**Spoiler warnings: Do not read on if you have not seen Poldark series 2 episode 5**
I suppose we should have seen it coming.
The opening montage for tonight’s episode saw Aidan Turner’s Ross Poldark strolling along the beach, re-imagining mini Ross and mini Francis playing along the same stretch of sand as boys. Poldark doesn’t go in for imaginary recollections much. Something, clearly, was going to happen.
And happen it did at the end of a tragic episode of the drama: poor Francis was dead. Just as he had made amends with Demelza and told Warleggan that he hated him and didn’t want him to pay any more visits to Trenwith, he was gone. Drowned in his own mine.
Francis had also just found copper in Wheal Grace, but then the ground fell from under him and he went tumbling into the drink, facing what seemed like many agonising hours waiting for a rescue that never came.
“Why the hell didn’t you learn to swim,” said Ross when Francis’s lifeless body was dragged from the water. It seemed a little harsh under the circumstances but what felt even crueller was the moment just before he sunk under when Francis imagined his rescue from Ross, holding out a hand, before realising it wasn’t there, after all. Ross arrived too late.
It was a terribly sad moment of television, capped off with the funeral scene replete with a distraught Demelza, a devastated Elizabeth, a stony-faced Ross and a creepily contented-looking George Warleggan.
But it wasn’t the only moment of high drama tonight. We also saw Elizabeth admit to Ross that she still loved him – that there was still a place for him in her heart and, she suggested, her in his.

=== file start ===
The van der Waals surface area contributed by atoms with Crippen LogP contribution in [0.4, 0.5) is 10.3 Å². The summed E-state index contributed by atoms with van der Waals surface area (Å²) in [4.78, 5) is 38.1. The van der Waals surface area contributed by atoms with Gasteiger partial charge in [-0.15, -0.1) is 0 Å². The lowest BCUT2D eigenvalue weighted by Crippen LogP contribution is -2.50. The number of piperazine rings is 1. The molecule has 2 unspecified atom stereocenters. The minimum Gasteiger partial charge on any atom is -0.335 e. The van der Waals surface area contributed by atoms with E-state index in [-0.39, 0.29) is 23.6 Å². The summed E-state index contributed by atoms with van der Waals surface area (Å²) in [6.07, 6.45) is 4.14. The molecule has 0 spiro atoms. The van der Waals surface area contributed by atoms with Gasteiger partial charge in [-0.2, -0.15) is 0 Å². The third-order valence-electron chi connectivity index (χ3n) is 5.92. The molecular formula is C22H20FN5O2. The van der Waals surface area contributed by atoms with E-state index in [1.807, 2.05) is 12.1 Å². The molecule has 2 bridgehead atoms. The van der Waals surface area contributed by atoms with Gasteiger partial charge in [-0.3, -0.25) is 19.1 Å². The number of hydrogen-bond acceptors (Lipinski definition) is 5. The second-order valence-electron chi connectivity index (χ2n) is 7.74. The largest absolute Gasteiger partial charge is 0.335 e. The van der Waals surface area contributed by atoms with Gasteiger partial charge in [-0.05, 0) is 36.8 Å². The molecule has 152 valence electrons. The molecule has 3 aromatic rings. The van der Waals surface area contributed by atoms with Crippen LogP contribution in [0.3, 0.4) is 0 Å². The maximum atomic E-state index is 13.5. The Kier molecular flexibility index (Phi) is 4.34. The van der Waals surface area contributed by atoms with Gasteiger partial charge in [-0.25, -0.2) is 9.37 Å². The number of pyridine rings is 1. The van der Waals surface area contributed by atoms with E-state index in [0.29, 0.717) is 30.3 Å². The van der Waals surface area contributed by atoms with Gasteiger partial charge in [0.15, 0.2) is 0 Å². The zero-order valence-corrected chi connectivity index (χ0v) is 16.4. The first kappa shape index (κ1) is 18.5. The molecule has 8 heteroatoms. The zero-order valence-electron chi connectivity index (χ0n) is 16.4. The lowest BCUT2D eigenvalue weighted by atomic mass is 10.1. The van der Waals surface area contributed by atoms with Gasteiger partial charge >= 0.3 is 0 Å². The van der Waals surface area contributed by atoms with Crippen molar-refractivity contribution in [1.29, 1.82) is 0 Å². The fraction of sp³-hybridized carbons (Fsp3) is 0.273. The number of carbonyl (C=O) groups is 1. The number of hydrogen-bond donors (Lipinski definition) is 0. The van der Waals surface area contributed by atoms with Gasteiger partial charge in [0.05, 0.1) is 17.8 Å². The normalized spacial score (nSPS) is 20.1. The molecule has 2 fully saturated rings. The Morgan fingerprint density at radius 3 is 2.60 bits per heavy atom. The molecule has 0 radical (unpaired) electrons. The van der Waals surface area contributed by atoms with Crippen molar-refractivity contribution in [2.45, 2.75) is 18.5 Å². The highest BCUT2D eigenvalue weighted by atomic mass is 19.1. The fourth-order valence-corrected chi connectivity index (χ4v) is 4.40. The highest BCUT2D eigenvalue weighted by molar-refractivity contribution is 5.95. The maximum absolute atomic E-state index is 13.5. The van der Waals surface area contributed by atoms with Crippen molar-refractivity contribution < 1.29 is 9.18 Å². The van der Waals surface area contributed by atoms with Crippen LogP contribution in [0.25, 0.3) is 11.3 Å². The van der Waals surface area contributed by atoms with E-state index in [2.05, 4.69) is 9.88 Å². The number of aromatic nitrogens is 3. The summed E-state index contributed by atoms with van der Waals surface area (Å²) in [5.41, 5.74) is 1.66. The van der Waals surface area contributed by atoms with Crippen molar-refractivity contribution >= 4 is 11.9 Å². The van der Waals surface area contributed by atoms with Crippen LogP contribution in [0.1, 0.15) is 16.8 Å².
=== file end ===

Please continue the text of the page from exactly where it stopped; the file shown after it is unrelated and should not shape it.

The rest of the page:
“Can not a woman love two men?” she asked, echoing Ross’ own words on the subject.
Warleggan secured Ross’ £1,000 debt, which in some respects was the indirect cause of poor Francis’ demise (Ross hotfooted it to Truro and wasn’t around to rescue his cousin).
Also, there seems to be an informer around the place snitching on the smugglers which spells trouble for Ross’ little contraband money-earner.
And Caroline Penvenen was back in Cornwall (this episode jumped ahead a year). She had been in London for a full 12 months and returned only to spurn her very silly intended Unwin and to flutter her eyes at Dr Enys.
The fluttering did the trick as the two kissed in a lovely bluebell wood and seemed to promise themselves to each other when Caroline comes of age.
With Francis out of the way, the path is also now open for Warleggan to make a proper play for Elizabeth. But he may find another obstacle in his path in the form of Aunt Agatha (Caroline Blakiston).
Warleggan told her that he hoped she were dead, refusing to address her with the respect and deference due to a lady of her years.
“I hope when I next call you will be six feet under,” he hissed at her, for no good reason apart from the fact that he is a total bastard (and seemed to believe her when she said she couldn’t hear).
But he may live to regret it, because heard it she did. “Big mistake,” thundered the great lady and she seems the sort to make good on her threats.
But at the end the biggest mistake was Francis’ in staying down a once flooded mine all by himself. One of the last images was of poor Francis’ coffin at his funeral, with the lid slammed shut. There will be no Jud-style resurrection for him, just a life that went bad and was cut shorrt just as he was making it good. How sad. If only he had learned to swim, indeed.
Ben has worked as a professional journalist specialising in TV and the arts for nearly twenty years. After a two year stint on local newspapers in the mid 1990s, he spent more than 5 years as the broadcast reporter at the Stage newspaper. Following that he enjoyed staff reporting positions at the Sunday Mirror and the Sunday Times breaking stories and writing features before settling as a full time freelance writing for an array of newspapers and magazines - but mainly for the Guardian, Evening Standard, Broadcast, Independent and the New Statesman where he wrote a column.